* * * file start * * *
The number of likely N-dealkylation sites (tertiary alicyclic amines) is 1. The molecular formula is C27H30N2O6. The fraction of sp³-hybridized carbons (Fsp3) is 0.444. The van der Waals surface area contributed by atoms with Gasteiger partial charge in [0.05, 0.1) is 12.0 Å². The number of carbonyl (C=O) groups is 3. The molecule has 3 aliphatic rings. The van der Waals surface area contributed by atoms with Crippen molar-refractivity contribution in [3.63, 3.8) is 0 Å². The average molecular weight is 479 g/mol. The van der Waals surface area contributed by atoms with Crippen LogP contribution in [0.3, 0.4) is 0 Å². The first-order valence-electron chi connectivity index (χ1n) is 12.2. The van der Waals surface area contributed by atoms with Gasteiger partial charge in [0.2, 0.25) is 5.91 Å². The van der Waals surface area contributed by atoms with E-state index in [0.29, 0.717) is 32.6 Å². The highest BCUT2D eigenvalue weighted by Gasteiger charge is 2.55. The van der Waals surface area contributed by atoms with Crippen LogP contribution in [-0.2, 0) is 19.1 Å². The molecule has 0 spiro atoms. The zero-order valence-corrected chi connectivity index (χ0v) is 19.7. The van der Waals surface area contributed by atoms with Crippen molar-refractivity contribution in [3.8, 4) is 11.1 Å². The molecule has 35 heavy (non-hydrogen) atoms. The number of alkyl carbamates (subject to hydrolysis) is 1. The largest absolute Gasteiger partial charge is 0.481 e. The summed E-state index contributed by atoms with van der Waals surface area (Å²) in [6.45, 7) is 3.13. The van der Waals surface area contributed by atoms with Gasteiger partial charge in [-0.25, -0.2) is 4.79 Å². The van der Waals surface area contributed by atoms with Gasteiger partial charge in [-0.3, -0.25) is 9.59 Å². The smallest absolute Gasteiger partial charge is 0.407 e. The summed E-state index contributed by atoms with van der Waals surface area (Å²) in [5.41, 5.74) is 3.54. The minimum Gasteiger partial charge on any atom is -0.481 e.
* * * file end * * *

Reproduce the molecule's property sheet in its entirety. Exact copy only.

The number of likely N-dealkylation sites (tertiary alicyclic amines) is 1. The molecular formula is C27H30N2O6. The fraction of sp³-hybridized carbons (Fsp3) is 0.444. The van der Waals surface area contributed by atoms with Gasteiger partial charge in [0.05, 0.1) is 12.0 Å². The number of carbonyl (C=O) groups is 3. The molecule has 3 aliphatic rings. The van der Waals surface area contributed by atoms with Crippen molar-refractivity contribution in [3.63, 3.8) is 0 Å². The average molecular weight is 479 g/mol. The van der Waals surface area contributed by atoms with Crippen LogP contribution in [0.3, 0.4) is 0 Å². The first-order valence-electron chi connectivity index (χ1n) is 12.2. The van der Waals surface area contributed by atoms with Gasteiger partial charge in [0.2, 0.25) is 5.91 Å². The van der Waals surface area contributed by atoms with E-state index in [0.29, 0.717) is 32.6 Å². The highest BCUT2D eigenvalue weighted by Gasteiger charge is 2.55. The van der Waals surface area contributed by atoms with Crippen LogP contribution in [-0.2, 0) is 19.1 Å². The molecule has 0 spiro atoms. The zero-order valence-corrected chi connectivity index (χ0v) is 19.7. The van der Waals surface area contributed by atoms with Crippen molar-refractivity contribution in [3.8, 4) is 11.1 Å². The molecule has 35 heavy (non-hydrogen) atoms. The number of alkyl carbamates (subject to hydrolysis) is 1. The largest absolute Gasteiger partial charge is 0.481 e. The summed E-state index contributed by atoms with van der Waals surface area (Å²) in [6.45, 7) is 3.13. The van der Waals surface area contributed by atoms with Gasteiger partial charge in [-0.25, -0.2) is 4.79 Å². The van der Waals surface area contributed by atoms with Gasteiger partial charge in [-0.3, -0.25) is 9.59 Å². The smallest absolute Gasteiger partial charge is 0.407 e. The summed E-state index contributed by atoms with van der Waals surface area (Å²) in [5.41, 5.74) is 3.54. The minimum Gasteiger partial charge on any atom is -0.481 e.